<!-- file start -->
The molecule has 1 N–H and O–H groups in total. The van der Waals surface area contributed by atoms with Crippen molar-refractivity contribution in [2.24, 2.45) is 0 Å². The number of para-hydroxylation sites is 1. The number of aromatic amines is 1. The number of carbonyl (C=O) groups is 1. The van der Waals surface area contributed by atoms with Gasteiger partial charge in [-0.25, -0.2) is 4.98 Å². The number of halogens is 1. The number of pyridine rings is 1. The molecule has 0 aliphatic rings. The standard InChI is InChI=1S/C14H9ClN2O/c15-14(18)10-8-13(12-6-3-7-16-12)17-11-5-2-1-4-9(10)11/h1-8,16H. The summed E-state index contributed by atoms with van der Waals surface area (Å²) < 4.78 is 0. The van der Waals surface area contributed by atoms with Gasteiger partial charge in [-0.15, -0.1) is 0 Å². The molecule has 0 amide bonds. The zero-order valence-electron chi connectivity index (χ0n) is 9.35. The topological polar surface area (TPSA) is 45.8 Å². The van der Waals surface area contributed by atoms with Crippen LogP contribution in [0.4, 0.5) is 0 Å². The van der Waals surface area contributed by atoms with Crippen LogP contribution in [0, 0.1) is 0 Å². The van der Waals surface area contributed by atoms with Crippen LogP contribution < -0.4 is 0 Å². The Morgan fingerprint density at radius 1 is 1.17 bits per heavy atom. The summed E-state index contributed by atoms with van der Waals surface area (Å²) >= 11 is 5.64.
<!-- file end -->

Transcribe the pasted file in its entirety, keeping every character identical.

The molecule has 1 N–H and O–H groups in total. The van der Waals surface area contributed by atoms with Crippen molar-refractivity contribution in [2.24, 2.45) is 0 Å². The number of para-hydroxylation sites is 1. The number of aromatic amines is 1. The number of carbonyl (C=O) groups is 1. The van der Waals surface area contributed by atoms with Gasteiger partial charge in [-0.25, -0.2) is 4.98 Å². The number of halogens is 1. The number of pyridine rings is 1. The molecule has 0 aliphatic rings. The standard InChI is InChI=1S/C14H9ClN2O/c15-14(18)10-8-13(12-6-3-7-16-12)17-11-5-2-1-4-9(10)11/h1-8,16H. The summed E-state index contributed by atoms with van der Waals surface area (Å²) < 4.78 is 0. The van der Waals surface area contributed by atoms with Gasteiger partial charge in [-0.15, -0.1) is 0 Å². The molecule has 0 amide bonds. The zero-order valence-electron chi connectivity index (χ0n) is 9.35. The topological polar surface area (TPSA) is 45.8 Å². The van der Waals surface area contributed by atoms with Crippen LogP contribution in [0.4, 0.5) is 0 Å². The van der Waals surface area contributed by atoms with Crippen LogP contribution in [0, 0.1) is 0 Å². The van der Waals surface area contributed by atoms with Crippen LogP contribution < -0.4 is 0 Å². The Morgan fingerprint density at radius 1 is 1.17 bits per heavy atom. The summed E-state index contributed by atoms with van der Waals surface area (Å²) >= 11 is 5.64.